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In an amphitheater in a Bridgeton, N.J., park, a few days before the solstice, a crowd is fidgeting through the midday swelter as Northern Virginia folk-pop duo the Kennedys finish up their set. Maura pulls a favorite trick, emulating a bass with her Takamine guitar by popping the low-E string. As Pete moves himself and his orange Gretsch downstage until he’s out in the elements with the common folk, Mother Nature finally does what she’s been threatening all day: turns on the shower heads.

Immediately, the festival-savvy crowd shifts into waterproof mode: Umbrellas swing up, tarps unfurl, and inhibitions lift. And Pete and Maura shift into a Beatles tune. The crowd is soon singing along: “Rai-ai-ai-aiaiaiai-ainnnn/I don’t mind.”

Later, under the merchandise tent, a dripping but chipper Maura, clad in a multicolored circa-1970 polyester romper, confides that it’s rained at nearly all of the last 10 or 12 festivals the Kennedys have played. “But don’t let that get around,” she laughs. “We’ll lose bookings!”

Despite their knack for rainmaking, the Kennedys haven’t been hurting for work. Pete, a native Arlingtonian, has been around Washington almost as long as the unrelated political dynasty that shares his name. From their days working in Nanci Griffith’s Blue Moon Orchestra through their ascendance on the acoustic circuit, he and wife Maura have built a career out of being musical magpies, adapting to whatever crosses their paths.

Their new album, Positively Live!, is a product of circumstance, “a record that could have come out any time in the course of our career,” according to Maura. “We decided to do it now [that] the window of opportunity is there, because we were on Green Linnet for our first two records, and…on Rounder for our second two, but we just parted ways with them—amicably, of course—and so it was the perfect time for us to do the live album.”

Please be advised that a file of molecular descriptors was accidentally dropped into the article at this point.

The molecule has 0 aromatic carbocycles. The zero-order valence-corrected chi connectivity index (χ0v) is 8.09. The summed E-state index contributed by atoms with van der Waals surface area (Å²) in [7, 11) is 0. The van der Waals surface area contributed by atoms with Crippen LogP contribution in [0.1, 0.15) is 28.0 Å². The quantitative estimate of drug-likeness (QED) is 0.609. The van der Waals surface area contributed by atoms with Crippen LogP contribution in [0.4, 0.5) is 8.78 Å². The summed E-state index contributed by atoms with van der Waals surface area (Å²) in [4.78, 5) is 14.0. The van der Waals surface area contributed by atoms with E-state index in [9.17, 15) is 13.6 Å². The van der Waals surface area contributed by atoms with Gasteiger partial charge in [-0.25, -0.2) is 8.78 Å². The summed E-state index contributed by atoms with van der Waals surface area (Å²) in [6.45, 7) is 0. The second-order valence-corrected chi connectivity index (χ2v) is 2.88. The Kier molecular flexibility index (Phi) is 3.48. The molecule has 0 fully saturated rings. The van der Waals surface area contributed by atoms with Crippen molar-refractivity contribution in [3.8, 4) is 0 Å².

The album is on the couple’s new Jiffyjam label, which Maura hopes will expand their recording possibilities: “Record labels in general—not to dis them at all, but I think it’s easier for them to do their thing if it’s very clear what kind of music you do. Since we’re on our own record label, we don’t have to do that now.”

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Coming on the heels of their 2000 album, Evolver, on which the duo delved into multilayered ’60s-style pop, Positively Live! could be seen as, well, retro for the two-person, two-guitar Kennedys. Pete, shaking the raindrops off his mod Chevy Chevelle Super Sport vinyl jacket as we escape the elements in a motor-home dressing room, muses: “I think what we wanted to do [with Positively Live!] was continue evolving—no pun intended—in terms of the music itself and creative energy, but separate that from production. With Evolver, what we wanted to do was take the production as far as we could. But for the next album, we said, ‘Let’s strip everything away, just the two guitars and our voices, but keep the same level of creativity and the same level of energy.’ So it was a challenge in a different way, but definitely not a step backwards toward a more conservative approach.”

“People [would] come up to us after a show and say, ‘Which record is just like what you just did tonight?’” says Maura. “And we didn’t have one, because we were doing the whole studio thing—which we love to do, and we’ll never stop doing it. But we thought it was time to do a live album. Also, when we play live, we go into long jams and stuff. People are always asking for that, too: ‘Where can I get Pete’s long solos?’”

To capture their live show, the Kennedys recorded shows at clubs in Syracuse, N.Y., Lansdowne, Pa., Moundridge, Kan., and Chestertown, Md. The diversity of locales is in keeping with a career that has seen the group tour throughout Europe with Griffith, sojourn in Dublin (the inspiration for much of 1995’s River of Fallen Stars), and make a pilgrimage to the Chelsea Embankment site in London where the cover of Richard Thompson’s 1983 album Hand of Kindness was photographed.